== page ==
In light of the mass shooting tragedy that occurred on April 15, 2021 in Indianapolis at a FedEx ground facility in which nine people were killed, including the gunman, questions have risen in regards to an employee’s right to have a cell phone while at work. In Indianapolis, an ex-employee of FedEx opened fire and executed various co-workers before shooting himself. Many Americans, including FedEx employees, have questioned FedEx’s company policy of prohibiting cell phone usage while in the facility.
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Some employees at the scene of the shooting have been vocal against FedEx, stating that since they were not allowed to have their personal cell phones on them at the time, they were unable to call for outside help to notify anybody of the shooting. Some opponents of the FedEx company policy of banning cell phones during company hours call the policy an infringement upon their personal liberties. If an employee has an emergency, such as an injury from their child at school, or should a relative or loved one become sick or die, that employee has no way of retrieving that information or of being notified right away of what is going on.
Some opponents of the FedEx company policy even argue that being allowed to access their cell phone during company hours might have saved lives since someone in the facility would have been able to contact the police sooner and/or given the police information to help find the shooter quicker.
According to FedEx, cell phone access is limited to a small number of workers in the dock and package sorting areas to “support safety protocols and minimize potential distractions.”
Currently, the law makes it very clear that cell phone usage is not a personal liberty that is protected. Accordingly, an employer does have the right to limit or prohibit an employee of personal cell phone usage during company time and hours. This means that it is not illegal for a company, like FedEx, to require that all employees leave their cell phones at home or in their vehicles while working in the company facility. The rationale behind this is company productivity. The less time the employee is on the phone either talking with someone, taking calls, or on their cell phone playing games or on the internet, such as using Facebook, the more focused the employee is on their task and the more productive and safer the work environment is.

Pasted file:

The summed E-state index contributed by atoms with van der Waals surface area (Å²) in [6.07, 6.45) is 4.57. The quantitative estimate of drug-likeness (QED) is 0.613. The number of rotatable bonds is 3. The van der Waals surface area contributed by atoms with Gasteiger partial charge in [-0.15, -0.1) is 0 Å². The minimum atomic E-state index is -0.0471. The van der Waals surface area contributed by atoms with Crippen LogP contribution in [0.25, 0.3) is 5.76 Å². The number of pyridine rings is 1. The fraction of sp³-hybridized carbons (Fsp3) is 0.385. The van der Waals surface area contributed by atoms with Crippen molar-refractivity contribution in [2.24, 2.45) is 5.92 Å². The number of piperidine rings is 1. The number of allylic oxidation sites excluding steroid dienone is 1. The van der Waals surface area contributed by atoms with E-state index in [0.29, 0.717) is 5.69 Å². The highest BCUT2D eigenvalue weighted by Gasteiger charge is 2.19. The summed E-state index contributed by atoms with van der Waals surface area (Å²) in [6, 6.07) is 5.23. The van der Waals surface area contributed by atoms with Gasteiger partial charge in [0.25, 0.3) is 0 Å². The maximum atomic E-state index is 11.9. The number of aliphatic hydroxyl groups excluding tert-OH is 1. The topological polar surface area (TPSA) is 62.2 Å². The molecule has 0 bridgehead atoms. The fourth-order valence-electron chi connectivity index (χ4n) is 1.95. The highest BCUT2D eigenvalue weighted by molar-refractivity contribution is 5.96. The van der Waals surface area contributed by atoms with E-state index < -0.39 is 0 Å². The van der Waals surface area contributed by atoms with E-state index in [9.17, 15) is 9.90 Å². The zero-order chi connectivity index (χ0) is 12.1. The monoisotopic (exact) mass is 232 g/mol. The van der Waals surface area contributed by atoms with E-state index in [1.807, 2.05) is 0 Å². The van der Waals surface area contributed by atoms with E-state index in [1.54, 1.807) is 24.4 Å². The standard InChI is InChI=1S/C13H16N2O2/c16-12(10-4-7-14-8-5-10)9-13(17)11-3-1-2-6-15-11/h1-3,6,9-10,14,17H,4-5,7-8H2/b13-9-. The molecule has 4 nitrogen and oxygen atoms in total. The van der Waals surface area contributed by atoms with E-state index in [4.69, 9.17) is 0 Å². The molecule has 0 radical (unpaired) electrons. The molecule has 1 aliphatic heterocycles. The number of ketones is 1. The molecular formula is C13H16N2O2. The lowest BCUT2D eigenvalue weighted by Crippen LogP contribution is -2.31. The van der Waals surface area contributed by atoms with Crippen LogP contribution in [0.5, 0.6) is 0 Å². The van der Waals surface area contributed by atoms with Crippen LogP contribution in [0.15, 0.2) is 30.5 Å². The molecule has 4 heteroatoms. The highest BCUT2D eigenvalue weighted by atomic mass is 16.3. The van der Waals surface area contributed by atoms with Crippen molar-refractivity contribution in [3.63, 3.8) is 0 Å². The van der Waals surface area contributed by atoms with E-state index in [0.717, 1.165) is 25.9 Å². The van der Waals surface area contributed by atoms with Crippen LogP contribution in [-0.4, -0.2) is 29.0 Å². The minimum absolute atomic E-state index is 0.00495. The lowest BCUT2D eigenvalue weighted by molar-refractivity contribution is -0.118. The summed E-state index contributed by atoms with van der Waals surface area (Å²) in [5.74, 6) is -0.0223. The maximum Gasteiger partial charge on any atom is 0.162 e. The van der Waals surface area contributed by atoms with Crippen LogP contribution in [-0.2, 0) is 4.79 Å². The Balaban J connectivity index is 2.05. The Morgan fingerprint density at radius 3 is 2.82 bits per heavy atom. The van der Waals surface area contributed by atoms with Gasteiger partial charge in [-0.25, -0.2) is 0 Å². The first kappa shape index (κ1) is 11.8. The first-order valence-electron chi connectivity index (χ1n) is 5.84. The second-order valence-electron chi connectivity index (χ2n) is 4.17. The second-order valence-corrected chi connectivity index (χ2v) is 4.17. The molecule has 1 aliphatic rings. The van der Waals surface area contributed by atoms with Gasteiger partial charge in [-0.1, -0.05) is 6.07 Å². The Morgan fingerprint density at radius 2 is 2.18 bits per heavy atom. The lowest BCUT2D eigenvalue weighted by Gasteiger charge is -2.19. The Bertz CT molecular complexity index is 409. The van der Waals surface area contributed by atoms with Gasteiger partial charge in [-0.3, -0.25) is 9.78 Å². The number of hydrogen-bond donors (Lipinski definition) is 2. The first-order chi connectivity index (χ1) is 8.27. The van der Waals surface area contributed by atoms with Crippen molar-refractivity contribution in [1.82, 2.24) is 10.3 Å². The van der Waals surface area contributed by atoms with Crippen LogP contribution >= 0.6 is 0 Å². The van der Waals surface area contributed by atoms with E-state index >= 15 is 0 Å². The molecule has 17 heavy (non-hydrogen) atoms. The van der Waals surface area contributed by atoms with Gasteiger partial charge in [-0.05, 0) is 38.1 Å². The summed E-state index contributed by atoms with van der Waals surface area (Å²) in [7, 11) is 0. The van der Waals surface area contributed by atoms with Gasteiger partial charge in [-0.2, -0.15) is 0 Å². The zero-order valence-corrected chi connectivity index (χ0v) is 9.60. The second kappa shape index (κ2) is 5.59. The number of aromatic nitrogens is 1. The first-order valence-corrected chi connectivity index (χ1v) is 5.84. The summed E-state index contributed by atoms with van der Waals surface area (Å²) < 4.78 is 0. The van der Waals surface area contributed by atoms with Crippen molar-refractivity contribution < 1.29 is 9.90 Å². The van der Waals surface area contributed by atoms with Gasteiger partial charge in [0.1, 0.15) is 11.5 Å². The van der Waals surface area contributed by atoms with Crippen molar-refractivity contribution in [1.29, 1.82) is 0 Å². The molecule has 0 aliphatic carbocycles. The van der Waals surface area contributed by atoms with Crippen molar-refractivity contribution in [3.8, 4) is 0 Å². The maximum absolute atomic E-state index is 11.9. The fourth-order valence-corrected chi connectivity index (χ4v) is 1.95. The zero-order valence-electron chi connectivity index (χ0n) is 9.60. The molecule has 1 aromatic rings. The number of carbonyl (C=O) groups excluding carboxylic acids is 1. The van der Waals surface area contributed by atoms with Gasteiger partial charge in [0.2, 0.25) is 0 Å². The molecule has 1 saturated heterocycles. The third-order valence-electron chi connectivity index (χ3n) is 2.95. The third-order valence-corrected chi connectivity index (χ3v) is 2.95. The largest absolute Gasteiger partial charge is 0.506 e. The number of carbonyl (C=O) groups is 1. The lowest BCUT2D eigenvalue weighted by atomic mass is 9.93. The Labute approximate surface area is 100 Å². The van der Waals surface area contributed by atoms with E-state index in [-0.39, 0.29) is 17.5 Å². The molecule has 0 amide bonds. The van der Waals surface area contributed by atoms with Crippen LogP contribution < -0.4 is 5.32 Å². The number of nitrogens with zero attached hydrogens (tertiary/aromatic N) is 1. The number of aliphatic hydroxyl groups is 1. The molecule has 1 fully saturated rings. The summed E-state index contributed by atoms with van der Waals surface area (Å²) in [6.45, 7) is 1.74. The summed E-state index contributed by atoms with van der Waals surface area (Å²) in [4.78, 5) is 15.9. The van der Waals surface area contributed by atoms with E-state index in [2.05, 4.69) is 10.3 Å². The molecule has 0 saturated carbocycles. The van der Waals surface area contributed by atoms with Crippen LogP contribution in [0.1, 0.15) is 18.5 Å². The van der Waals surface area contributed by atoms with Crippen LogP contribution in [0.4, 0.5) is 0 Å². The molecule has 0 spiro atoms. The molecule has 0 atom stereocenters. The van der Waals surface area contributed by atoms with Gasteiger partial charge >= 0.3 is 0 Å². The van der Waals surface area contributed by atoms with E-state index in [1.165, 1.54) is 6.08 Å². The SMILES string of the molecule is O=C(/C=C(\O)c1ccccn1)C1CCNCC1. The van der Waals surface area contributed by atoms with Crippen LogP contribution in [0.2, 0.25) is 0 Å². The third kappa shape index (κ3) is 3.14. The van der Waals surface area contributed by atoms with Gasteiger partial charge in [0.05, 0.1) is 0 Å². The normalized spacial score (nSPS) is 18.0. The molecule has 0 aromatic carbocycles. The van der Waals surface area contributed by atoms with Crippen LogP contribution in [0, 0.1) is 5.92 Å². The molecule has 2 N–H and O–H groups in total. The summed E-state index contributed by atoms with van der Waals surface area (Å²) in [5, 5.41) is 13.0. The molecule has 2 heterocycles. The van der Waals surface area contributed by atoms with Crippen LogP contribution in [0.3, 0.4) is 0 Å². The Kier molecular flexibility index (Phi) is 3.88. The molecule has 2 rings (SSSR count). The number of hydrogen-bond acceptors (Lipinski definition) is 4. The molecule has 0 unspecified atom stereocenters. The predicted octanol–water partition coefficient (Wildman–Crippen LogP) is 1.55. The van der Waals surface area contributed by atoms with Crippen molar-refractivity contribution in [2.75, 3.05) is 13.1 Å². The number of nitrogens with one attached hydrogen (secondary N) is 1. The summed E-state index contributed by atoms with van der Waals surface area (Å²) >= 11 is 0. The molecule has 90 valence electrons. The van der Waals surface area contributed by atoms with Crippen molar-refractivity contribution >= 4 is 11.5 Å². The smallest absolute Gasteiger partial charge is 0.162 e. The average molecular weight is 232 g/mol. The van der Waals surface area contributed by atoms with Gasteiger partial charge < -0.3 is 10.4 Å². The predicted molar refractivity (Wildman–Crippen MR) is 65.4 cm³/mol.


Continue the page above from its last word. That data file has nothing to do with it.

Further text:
Despite the company’s right to establish this ban, employees, however, must still be permitted to use their cell phones when they are not on the clock, such as on rest breaks or during lunch. It is also important that employers clearly communicate with their employees that in cases of emergency, that their family members may be able to contact the employer to reach them without delay. This may include having family members call the employer and talk with the receptionist, who will then contact that individual employee. Or, in the alternative, this may include having an alternative separate employee line that is specifically designated for employee emergencies only.
In addition to the prohibition of cell phone usage, similarly, the employee may also limit or completely ban usage of personal emails or usage of the internet as well. As long as such mediums can be argued as being viewed as distractions and therefore have the potential to make the employee lose productivity, such devices can also be subject to company banishment.
In a recent news interview with Brooklyn News 12, local New York City attorney Gennady Litvin of Law Office of Yuriy Moshes P.C. stated that the employer can dictate productivity and that the cell phone can be a distraction and so therefore while that employee is working company hours, the employer can justify a ban of cell phones since “they want that distraction eliminated.” For the full interview, click here.
However, just because an employer has the right to ban cell phone usage, it is important that such a prohibition applies universally to all employees, and not just some. Accordingly, if certain employees or managers are somehow an exception to the rule, it is important to determine the reasons why or whether illegal discrimination has taken place instead.